THE BLOG
07/13/2010 09:23 am ET Updated May 25, 2011

Ten Top Global Trends in Luxury Travel

If you're wondering what's happening in the world of luxury travel --- which seemed to fizzle out when the economy tanked -- it's finally time to rejoice again. Ultra high net worth travelers are spending again, though no longer taking extravagant, showy vacations as they once did. Matthew D. Upchurch, CEO of Virtuoso, a global luxury travel network says, "Their travel decisions are more value-driven rather than price-driven." Takis Anoussis, General Manager of NYC's Helmsley Park Lane agrees. "People will pay $800 or $1000 for a lovely suite but not $5000 as they might have in the past." He says.

I spoke with the top high-end travel agents and tour operators, and they all agree on these global travel trends:

1. Value. "Everybody, regardless of money, wants value for their dollars," says Martin Rapp Senior Vice President Leisure of ALTOUR. "It used to be, 'just book it', but now travelers want the mini-bar included or the 4th might free." Good news for travelers is that hotels will negotiate. Some have started to throw in extras: the Villa Feltrinelli in Italy offers complimentary laundry and a complimentary mini bar. Hotel Le Toiny in St.Barths offers comp breakfast and laundry. The newly-opened Elysian Hotel in Chicago includes tipping.

2. Multi-generational and family vacations have also become an important trend, though families are traveling differently than before. "Many clients who would ordinarily travel with their families over Christmas and New Years' are traveling over other random weekends when rates are much lower both for resorts plane tickets," says Jack S. Ezon, president of Ovation Vacations. Families and multigenerational groups are not only traveling together more often, but now, they're not just going for sun, sand or snow. "They are increasingly interested in the culture and history of international destinations," says Brian Morgan, CEO of Adventure Life.

3. Volunteerism While popular luxury destinations such as Thailand, Kenya, South Africa, and New Zealand have not changed, travelers now want to interact in a meaningful way with the local people. Tour operators such as Hands Up Holidays have incorporated a volunteering/ philanthropic component into all their tailor-made luxury trips. "The experience may include 'pure philanthropy' where clients visit a project and see the impact of their giving, or it may be more hands-on, such as helping as a reading partner in an impoverished school, restoring an orphanage, or building a house," says Christopher Hill of Hands Up.

4. Enriching Experiences. Even on an exclusive cruise, travelers now want to be surrounded by seals and dolphins or on an African safari, to sleep in surreal luxury tree houses with incredible views. "After awhile, places can kind of feel the same, but experiences are long lasting," says Andy Hayes, Managing Editor of Sharing Travel Experiences, "especially those that tug on the senses."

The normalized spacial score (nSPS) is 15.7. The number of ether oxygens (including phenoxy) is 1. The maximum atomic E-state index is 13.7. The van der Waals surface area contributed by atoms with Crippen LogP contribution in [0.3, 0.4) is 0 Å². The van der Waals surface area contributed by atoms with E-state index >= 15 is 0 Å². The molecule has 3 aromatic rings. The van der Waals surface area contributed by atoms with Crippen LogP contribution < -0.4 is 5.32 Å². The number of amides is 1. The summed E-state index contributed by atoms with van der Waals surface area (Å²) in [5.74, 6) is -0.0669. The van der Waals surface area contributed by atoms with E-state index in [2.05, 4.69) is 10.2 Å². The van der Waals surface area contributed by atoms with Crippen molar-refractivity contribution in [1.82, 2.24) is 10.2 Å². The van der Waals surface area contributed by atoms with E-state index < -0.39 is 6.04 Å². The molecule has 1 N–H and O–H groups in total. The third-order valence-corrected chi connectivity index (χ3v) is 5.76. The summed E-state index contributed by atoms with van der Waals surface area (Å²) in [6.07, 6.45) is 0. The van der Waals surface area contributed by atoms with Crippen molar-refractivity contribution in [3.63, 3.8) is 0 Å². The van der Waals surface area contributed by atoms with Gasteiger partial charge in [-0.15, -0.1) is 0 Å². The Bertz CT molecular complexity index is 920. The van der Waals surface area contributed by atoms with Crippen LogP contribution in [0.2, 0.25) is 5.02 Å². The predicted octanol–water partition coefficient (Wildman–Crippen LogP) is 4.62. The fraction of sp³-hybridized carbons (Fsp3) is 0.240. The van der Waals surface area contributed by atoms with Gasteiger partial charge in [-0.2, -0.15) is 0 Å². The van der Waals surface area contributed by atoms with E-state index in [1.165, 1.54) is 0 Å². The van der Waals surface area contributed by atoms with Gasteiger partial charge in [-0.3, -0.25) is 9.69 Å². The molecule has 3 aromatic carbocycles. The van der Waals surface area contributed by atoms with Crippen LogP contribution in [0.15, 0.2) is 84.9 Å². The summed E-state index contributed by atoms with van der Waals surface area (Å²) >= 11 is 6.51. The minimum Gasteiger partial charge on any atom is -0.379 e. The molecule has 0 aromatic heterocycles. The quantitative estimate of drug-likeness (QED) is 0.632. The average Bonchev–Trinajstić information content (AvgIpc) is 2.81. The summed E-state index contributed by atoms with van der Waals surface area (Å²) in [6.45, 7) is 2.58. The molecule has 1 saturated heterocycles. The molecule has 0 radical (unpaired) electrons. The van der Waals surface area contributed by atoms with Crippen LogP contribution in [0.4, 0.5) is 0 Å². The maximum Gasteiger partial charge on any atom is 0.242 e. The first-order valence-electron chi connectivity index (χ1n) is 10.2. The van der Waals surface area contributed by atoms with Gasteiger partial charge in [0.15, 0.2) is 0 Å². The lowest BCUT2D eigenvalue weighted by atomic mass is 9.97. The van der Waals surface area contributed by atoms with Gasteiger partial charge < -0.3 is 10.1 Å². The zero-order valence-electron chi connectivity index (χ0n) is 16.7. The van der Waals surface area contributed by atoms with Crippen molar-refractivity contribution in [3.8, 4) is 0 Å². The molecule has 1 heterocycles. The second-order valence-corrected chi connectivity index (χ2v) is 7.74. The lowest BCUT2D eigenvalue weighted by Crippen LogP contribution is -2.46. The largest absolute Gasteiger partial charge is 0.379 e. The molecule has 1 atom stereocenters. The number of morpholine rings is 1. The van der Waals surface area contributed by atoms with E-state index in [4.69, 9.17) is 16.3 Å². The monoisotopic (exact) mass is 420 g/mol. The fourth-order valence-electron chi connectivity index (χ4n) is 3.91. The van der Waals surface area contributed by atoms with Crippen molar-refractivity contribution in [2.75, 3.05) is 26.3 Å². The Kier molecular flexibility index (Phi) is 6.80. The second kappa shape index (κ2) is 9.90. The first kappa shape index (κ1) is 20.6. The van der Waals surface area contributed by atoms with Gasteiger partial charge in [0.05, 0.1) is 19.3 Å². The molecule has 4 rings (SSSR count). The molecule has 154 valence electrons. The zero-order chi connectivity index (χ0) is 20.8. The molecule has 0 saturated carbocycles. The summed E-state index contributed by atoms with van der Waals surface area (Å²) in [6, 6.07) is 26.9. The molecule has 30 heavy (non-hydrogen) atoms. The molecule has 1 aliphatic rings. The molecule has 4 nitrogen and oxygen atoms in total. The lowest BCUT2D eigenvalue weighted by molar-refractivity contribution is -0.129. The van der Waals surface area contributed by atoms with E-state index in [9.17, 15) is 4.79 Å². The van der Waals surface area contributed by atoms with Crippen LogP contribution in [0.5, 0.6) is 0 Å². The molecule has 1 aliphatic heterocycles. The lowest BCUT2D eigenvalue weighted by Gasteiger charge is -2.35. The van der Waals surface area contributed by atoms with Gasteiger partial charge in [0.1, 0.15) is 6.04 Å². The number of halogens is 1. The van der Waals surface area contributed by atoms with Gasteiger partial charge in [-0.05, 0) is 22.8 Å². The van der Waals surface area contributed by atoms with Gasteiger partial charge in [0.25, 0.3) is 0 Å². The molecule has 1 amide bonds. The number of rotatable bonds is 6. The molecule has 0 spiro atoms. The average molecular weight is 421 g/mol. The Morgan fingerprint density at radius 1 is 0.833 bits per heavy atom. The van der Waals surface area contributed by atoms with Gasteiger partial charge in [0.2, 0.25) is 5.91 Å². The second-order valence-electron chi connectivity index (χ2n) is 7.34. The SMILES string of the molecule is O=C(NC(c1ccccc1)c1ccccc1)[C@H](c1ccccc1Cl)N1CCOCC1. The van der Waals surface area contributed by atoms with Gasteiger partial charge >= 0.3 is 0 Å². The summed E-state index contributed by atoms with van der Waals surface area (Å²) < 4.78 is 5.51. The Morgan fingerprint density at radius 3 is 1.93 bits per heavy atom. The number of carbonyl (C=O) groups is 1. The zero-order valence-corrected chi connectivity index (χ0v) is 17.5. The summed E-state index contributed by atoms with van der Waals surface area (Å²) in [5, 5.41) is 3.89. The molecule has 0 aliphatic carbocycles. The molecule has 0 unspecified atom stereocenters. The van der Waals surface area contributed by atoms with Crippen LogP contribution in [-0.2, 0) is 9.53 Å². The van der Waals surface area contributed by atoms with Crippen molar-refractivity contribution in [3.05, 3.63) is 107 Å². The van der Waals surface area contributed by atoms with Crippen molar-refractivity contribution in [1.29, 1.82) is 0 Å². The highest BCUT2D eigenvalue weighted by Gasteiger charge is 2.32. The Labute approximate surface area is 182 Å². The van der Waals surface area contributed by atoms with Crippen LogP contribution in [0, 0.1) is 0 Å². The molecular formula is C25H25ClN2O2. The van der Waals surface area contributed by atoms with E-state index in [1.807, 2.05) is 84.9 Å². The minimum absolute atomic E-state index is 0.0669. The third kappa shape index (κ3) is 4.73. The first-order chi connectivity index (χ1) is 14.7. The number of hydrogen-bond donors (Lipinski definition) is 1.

5. Private Villa Experience. Affluent consumers are requesting private villas, which offer affluent travelers the service and amenities of a hotel with the privacy and intimacy of a home. New offerings such as the Algodn Mansion in Buenos Aires and the Amanyara Villas in Turks and Caicos are prime examples of over-the-top private villas for the elite traveler.

6."Private Island Resorts and Products High-net-worth individuals are booking private island resorts such as recently opened Scrub Island in the British Virgin Islands and Laucala Island in Fiji," says John Clifford, President, of International Travel Management.com. They are also chartering luxury products such as the Orient Express Royal Scotsman train (which carries just 36 guests) or taking over a property such as the 6-bedroom "Guest House" on Russia's most prestigious salmon river.

7. Human Powered Vacations. No longer content to sip cocktails and lounge by the pool all day, travelers want to move, sweat, and do something life-enriching that benefits both body and mind. These travelers are trekking, cycling, kayaking, and going on fly-fishing trips. With physical activity and eco-awareness on the rise, travelers are now combining bicycling or trekking trips to distant lands with first-rate accommodations and gourmet meals. 


8. Spiritual travel has become very popular, especially among women, who will spend tens of thousands of dollars to do yoga in Hawaii or India or to take a luxury Nile Cruise. In anticipation of the American movie based on bestseller Eat Pray & Love, Spirit Quest Tours offers a spiritual Bali trip, and others will soon follow suite.

9. Fantasy Trips are hot, especially fantasy sports trips such as to the Masters, the British Open or Super Bowl. Experiential trips are also in demand, such as golfing in Scotland, wine and olive oil tasting in Tuscany, gaming in Las Vegas, and cooking classes at Le Cordon Bleu or Ritz Escoffier. These days, every fantasy is possible -- even an Air Combat experience (flying a military aircraft with a pilot) and engaging in dogfights in Florida.

10. The Next Hot Place: Seasoned travelers are always looking for new emerging travel destinations, which this year are India, Vietnam, Cuba. Dubai, Bhutan, and Lebanon. (Still hot are Africa, Egypt, Italy, Mexico, Australia, France, the Galapagos, and Couchevelle, which Ezon of Ovation calls the new St. Moritz.